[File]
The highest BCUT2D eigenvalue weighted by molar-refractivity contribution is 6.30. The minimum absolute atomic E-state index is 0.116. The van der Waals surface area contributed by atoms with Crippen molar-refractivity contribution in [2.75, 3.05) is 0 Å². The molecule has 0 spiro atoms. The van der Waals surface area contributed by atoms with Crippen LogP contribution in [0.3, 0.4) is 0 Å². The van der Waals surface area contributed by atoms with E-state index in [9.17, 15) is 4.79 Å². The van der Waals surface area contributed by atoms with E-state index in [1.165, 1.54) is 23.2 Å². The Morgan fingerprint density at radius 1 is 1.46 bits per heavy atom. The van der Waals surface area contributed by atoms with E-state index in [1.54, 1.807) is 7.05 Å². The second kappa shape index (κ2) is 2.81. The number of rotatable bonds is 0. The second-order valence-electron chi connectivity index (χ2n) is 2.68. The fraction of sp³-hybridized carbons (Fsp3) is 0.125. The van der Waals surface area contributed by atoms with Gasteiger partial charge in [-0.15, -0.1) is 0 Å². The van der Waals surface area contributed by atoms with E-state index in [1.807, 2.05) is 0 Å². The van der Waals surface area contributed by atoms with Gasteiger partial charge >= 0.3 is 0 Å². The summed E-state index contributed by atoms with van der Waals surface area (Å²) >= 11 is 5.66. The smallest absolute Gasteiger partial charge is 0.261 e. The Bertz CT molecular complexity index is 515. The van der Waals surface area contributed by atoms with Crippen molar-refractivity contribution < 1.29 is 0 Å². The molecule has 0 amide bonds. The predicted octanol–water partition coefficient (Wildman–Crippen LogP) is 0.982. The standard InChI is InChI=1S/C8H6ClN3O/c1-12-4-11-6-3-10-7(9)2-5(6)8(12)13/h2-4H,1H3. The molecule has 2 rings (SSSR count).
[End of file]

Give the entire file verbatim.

The highest BCUT2D eigenvalue weighted by molar-refractivity contribution is 6.30. The minimum absolute atomic E-state index is 0.116. The van der Waals surface area contributed by atoms with Crippen molar-refractivity contribution in [2.75, 3.05) is 0 Å². The molecule has 0 spiro atoms. The van der Waals surface area contributed by atoms with Crippen LogP contribution in [0.3, 0.4) is 0 Å². The van der Waals surface area contributed by atoms with E-state index in [9.17, 15) is 4.79 Å². The van der Waals surface area contributed by atoms with E-state index in [1.165, 1.54) is 23.2 Å². The Morgan fingerprint density at radius 1 is 1.46 bits per heavy atom. The van der Waals surface area contributed by atoms with E-state index in [1.54, 1.807) is 7.05 Å². The second kappa shape index (κ2) is 2.81. The number of rotatable bonds is 0. The second-order valence-electron chi connectivity index (χ2n) is 2.68. The fraction of sp³-hybridized carbons (Fsp3) is 0.125. The van der Waals surface area contributed by atoms with Gasteiger partial charge in [-0.15, -0.1) is 0 Å². The van der Waals surface area contributed by atoms with E-state index in [1.807, 2.05) is 0 Å². The van der Waals surface area contributed by atoms with Gasteiger partial charge >= 0.3 is 0 Å². The summed E-state index contributed by atoms with van der Waals surface area (Å²) >= 11 is 5.66. The smallest absolute Gasteiger partial charge is 0.261 e. The Bertz CT molecular complexity index is 515. The van der Waals surface area contributed by atoms with Crippen molar-refractivity contribution < 1.29 is 0 Å². The molecule has 0 amide bonds. The predicted octanol–water partition coefficient (Wildman–Crippen LogP) is 0.982. The standard InChI is InChI=1S/C8H6ClN3O/c1-12-4-11-6-3-10-7(9)2-5(6)8(12)13/h2-4H,1H3. The molecule has 2 rings (SSSR count).